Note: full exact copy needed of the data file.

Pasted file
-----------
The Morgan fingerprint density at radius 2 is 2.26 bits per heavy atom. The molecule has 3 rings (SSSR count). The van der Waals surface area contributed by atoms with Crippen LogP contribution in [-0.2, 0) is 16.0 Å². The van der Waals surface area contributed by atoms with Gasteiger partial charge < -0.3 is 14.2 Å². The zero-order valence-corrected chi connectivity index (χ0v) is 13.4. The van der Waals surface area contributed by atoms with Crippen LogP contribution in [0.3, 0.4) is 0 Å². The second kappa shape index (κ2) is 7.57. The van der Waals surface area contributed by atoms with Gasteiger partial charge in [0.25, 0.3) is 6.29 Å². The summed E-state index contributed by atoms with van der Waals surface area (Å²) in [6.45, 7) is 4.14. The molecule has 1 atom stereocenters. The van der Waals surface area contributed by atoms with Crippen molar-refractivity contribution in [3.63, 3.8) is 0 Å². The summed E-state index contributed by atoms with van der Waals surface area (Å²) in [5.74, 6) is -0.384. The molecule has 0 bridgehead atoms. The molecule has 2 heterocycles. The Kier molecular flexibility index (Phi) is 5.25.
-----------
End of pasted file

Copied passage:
The Morgan fingerprint density at radius 2 is 2.26 bits per heavy atom. The molecule has 3 rings (SSSR count). The van der Waals surface area contributed by atoms with Crippen LogP contribution in [-0.2, 0) is 16.0 Å². The van der Waals surface area contributed by atoms with Gasteiger partial charge < -0.3 is 14.2 Å². The zero-order valence-corrected chi connectivity index (χ0v) is 13.4. The van der Waals surface area contributed by atoms with Crippen LogP contribution in [0.3, 0.4) is 0 Å². The second kappa shape index (κ2) is 7.57. The van der Waals surface area contributed by atoms with Gasteiger partial charge in [0.25, 0.3) is 6.29 Å². The summed E-state index contributed by atoms with van der Waals surface area (Å²) in [6.45, 7) is 4.14. The molecule has 1 atom stereocenters. The van der Waals surface area contributed by atoms with Crippen molar-refractivity contribution in [3.63, 3.8) is 0 Å². The summed E-state index contributed by atoms with van der Waals surface area (Å²) in [5.74, 6) is -0.384. The molecule has 0 bridgehead atoms. The molecule has 2 heterocycles. The Kier molecular flexibility index (Phi) is 5.25.